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Adolescent vulnerability following the september 11th terrorist attacks: A study of parents and their children

Abstract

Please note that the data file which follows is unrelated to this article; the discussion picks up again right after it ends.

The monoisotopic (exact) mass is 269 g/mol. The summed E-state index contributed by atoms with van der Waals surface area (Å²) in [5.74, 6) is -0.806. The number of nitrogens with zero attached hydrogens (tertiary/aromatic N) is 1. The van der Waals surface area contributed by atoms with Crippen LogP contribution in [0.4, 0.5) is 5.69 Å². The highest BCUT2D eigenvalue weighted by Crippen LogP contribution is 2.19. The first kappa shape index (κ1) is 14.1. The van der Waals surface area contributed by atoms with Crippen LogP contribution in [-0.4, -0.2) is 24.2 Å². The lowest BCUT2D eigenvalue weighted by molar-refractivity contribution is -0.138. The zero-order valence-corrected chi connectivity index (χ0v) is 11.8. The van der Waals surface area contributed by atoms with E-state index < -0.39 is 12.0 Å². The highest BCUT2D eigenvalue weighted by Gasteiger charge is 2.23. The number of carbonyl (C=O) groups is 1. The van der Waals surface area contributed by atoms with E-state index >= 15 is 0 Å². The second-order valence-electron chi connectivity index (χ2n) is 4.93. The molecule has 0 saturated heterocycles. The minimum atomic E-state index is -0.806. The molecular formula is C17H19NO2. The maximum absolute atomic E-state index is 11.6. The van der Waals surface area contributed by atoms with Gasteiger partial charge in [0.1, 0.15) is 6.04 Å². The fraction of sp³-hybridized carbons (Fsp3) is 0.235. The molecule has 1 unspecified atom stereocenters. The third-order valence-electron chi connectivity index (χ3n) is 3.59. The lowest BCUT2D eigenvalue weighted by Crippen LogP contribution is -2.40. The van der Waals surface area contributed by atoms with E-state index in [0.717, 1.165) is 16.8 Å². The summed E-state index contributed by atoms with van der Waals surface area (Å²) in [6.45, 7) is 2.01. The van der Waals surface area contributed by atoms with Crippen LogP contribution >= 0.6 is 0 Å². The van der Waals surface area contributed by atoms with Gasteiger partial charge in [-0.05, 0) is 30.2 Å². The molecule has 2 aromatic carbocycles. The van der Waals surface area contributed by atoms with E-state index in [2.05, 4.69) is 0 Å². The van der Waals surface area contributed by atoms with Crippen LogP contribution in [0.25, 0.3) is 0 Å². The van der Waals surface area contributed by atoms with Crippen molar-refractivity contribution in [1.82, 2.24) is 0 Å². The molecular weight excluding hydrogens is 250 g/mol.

Approximately 2 weeks after September 11th, adolescents from a national sample of households who were indirectly exposed to the terrorist attacks through the media completed a Web-based survey that assessed event-related acute stress symptoms. One year later, these adolescents (N = 142) and a randomly selected parent from their household completed a second survey. On average, adolescents reported mild to moderate acute stress symptoms shortly after the attacks and few trauma-related symptoms, low psychological distress and functional impairment, and moderate levels of positive affect 1 year later. After adjusting for acute stress symptoms reported after the attacks, greater parent-adolescent conflict was positively associated with adolescents’ trauma symptoms, distress, and functional impairment at 1 year. Higher levels of adolescent positive affect at 1 year were associated with greater parental positive affect, greater parental support, and higher levels of parenting self-efficacy. Parents may play an important role in adolescents ' responses to stressful national events.

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